The New Girl at St. Simon School
Writer / Suzanne Huntzinger
There’s a new girl in school at St. Simon the Apostle this 2014-2015 academic year. With a winning smile, she greets the students as they enter the building. Overwhelmed, but anxious to meet all of them, she introduces herself, “Hi, I’m Mrs. Cathlene Darragh, your new principal.”
Overwhelming indeed for the former Principal at Muncie Burris Laboratory School. Previously, she served as Principal at Cold Spring Environmental Magnet School, after a 24 year stint with IPS. Now, after 28 years in education, Mrs. Darragh is leading the faculty and student body of St. Simon. She’s definitely the new fresh face in school, but Darragh says, “It’s not so new. I’ve been an administrator for six years. I’m confident in the expectations of the job.” This is Darragh’s first experience as administrator at a private school. Though many aspects of the environments are vastly different, she says the transition to St. Simon has been a smooth one. “The professionalism of the faculty in this building is outstanding and they’ve made it very smooth for me,” she begins. She adds that Vice Principal, Laura Mates, has been a tremendous help bringing her up to speed on procedures, and all the ins and outs.
In the short time since her arrival, Mrs. Darragh has certainly established herself as an effective communicator. Her first action item on the list? Improve communication. She explains that she’s not characteristically a person who makes snap decisions. Instead, she likes to hear all perspectives, learn all about the issues and determine how they affect everyone on a larger scale. Darragh has already put her communication plan in motion. She says she requires the faculty to keep a communication log, noting any issues that arise in the classroom or with parents. “I want to check those logs periodically so I can identify any trends. I welcome and value input whether it’s positive or negative,” Darragh adds.
Darragh also has a goal to focus on maximizing each individual child’s learning experience. “As far as your children are concerned, maybe they think they’re here just for academics. But I like to find out what motivates them to learn. All of our arts programs are designed to support the child’s entire learning experience and find their true passion,” she explains. Darragh smiles proudly as she explains that the beautiful artwork adorning her walls is from her students.
Helping bring out the best in students is something Darragh has been doing for years. During her tenure at Cold Spring School, she was part of an initiative to teach children how to improve things. She explains how as part of a cross curricular project between fourth grade social studies and PE, she wrote a grant for the school to receive 30 mountain bikes for students and it was approved. The bike rides turned in to lessons which integrated safety, health and nature. Together with community partners, Darragh was also part of a project to develop The Indiana Garden at Cold Spring which still stands.
Education through biking and gardening were just a few of the programs Darragh was a part of. During her 24 year tenure at IPS, Darragh devoted her time to service to the students and the needy in the community. Not only did she and her staff provide for the students’ educational needs, they offered programs that provided for other needs like food and clothing. She says, “I loved IPS because, every day I was a part of providing for the needs of the poor.” Darragh continues to explain how the school offered programs for the adults as well. “A Parent Liaison and I coordinated weekly sessions for the adults inviting them to attend a presentation about a variety of topics, all dealing with improving their lives. One week the topic might be job search tips, another week, a speaker may come and talk about avoiding jail. The purpose of these sessions was always to demonstrate that in life there is no room for excuses.” While they were learning, Darragh and her parent liaison did their part to combat hunger by offering food for the guests to eat donated by community restaurants like Panera.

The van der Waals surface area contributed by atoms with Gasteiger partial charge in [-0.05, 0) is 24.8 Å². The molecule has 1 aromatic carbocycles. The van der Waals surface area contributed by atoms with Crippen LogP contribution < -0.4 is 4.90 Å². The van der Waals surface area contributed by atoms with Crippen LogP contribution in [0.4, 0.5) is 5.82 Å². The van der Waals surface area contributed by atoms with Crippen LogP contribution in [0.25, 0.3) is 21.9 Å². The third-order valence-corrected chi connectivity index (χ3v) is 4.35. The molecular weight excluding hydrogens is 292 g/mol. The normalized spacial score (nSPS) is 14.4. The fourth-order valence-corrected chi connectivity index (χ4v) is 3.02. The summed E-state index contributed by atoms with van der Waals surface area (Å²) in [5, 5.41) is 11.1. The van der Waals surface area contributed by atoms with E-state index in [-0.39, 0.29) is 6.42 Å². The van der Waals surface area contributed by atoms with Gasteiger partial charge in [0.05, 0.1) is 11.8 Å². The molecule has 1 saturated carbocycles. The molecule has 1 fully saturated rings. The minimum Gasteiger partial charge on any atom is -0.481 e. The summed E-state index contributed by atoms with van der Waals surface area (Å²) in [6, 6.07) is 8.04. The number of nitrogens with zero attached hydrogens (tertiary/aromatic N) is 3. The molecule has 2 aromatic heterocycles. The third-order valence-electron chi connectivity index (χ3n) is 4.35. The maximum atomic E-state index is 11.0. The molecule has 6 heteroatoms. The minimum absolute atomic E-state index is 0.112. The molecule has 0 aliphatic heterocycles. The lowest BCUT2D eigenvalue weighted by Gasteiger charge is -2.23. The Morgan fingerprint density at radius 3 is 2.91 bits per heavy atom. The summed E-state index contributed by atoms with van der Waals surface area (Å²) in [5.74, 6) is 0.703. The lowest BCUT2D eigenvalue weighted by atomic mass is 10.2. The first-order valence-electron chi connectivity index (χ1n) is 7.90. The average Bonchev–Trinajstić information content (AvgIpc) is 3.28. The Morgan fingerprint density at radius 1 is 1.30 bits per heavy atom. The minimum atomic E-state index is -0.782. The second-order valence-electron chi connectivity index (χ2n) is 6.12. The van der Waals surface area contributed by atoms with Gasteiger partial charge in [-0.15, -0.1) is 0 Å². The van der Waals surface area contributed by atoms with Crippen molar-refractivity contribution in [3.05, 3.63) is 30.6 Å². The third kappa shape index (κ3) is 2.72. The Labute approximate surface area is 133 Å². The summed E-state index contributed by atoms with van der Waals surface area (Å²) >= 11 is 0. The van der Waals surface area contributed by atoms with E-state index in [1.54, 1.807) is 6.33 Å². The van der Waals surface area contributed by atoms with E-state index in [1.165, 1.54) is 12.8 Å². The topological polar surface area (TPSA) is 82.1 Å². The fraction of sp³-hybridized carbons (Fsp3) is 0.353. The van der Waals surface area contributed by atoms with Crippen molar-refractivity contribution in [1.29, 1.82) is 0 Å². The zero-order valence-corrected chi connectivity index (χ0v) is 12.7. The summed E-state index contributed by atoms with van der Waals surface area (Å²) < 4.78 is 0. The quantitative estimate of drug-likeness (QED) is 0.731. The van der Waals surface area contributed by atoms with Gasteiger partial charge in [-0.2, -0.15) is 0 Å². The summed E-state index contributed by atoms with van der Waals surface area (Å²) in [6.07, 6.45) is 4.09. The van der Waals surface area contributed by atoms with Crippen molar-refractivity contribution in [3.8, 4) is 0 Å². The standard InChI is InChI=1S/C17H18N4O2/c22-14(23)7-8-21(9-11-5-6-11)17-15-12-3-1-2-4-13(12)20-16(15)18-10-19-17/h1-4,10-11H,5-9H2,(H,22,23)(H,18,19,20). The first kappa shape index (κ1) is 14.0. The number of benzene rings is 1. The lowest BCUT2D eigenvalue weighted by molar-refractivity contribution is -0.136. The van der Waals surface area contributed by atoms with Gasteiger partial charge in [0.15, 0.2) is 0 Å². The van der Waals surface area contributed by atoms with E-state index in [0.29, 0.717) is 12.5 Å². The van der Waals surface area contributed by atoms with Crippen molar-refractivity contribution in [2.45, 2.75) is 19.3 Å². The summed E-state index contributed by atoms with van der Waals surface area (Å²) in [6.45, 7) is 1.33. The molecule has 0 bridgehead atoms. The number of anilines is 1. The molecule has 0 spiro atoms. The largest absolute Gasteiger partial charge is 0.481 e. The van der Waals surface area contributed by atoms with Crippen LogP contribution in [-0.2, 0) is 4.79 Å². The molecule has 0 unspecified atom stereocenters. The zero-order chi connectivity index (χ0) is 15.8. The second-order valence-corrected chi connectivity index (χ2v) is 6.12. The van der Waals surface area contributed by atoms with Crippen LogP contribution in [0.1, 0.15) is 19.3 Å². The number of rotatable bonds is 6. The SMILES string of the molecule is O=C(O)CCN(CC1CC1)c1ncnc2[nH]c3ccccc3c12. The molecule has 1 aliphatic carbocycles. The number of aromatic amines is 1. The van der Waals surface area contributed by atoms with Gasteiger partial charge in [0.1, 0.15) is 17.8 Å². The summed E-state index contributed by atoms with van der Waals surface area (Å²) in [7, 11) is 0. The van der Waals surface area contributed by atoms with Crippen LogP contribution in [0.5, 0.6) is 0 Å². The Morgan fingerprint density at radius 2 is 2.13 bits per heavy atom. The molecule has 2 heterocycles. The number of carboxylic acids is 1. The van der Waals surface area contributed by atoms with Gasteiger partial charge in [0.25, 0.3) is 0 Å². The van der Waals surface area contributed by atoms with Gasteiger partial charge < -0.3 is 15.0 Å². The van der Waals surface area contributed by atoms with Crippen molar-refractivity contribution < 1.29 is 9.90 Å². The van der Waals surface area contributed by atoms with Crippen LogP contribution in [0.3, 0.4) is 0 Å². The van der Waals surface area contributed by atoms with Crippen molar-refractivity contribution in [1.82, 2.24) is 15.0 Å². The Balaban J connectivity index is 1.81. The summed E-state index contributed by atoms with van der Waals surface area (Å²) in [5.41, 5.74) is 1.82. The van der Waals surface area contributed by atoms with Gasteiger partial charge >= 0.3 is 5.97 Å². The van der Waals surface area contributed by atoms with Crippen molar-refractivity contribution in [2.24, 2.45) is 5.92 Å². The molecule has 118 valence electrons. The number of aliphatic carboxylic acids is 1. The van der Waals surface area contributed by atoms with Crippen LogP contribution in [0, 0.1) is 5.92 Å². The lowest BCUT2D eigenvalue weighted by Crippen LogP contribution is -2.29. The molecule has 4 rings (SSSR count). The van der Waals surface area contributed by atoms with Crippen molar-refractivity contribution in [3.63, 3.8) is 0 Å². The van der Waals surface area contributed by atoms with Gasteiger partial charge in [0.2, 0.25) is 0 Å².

As fulfilling as it was to have a job dedicated to service, Darragh left IPS and went to Muncie Burris Laboratory School. She gained two more valuable years of experience as an administrator. The job was an excellent opportunity for career growth, but 90 percent of her job was management. After two years, she found herself hungry for a role in service again. She says, “I prayed a lot for an opportunity to be able to articulate and embrace my faith and serve others.”
That opportunity came in disguise last December. Darragh explains she actually interviewed at a Catholic High School for a Principal job. She was disappointed when she wasn’t chosen for the job, but what happened next was like divine intervention. “Some time after the job interview, I ran into the man who interviewed me, and he told me he hopes I don’t mind but he recommended me to the Archdiocese for future job openings.” A short time later, she got the call about the job as St. Simon, and the rest, as they say, was a matter of fate.
Darragh says, although the environment at St. Simon is a new experience, “I love that every grade level has some type of service project. They walk the line of faith and school. You see it at work, you see the children immersed in it, and I always want to find ways to see that students aren’t removed from their service. I want it to mean something, to see how it impacts people and makes a difference.”
For now, Mrs. Darragh, the students and faculty are getting to know one another. But before class is dismissed, she has a lesson to kick off the school year, “I have an open door policy. If you have an issue that needs to be addressed, bring it to me. I can’t react to it or make a difference if I don’t know about it.”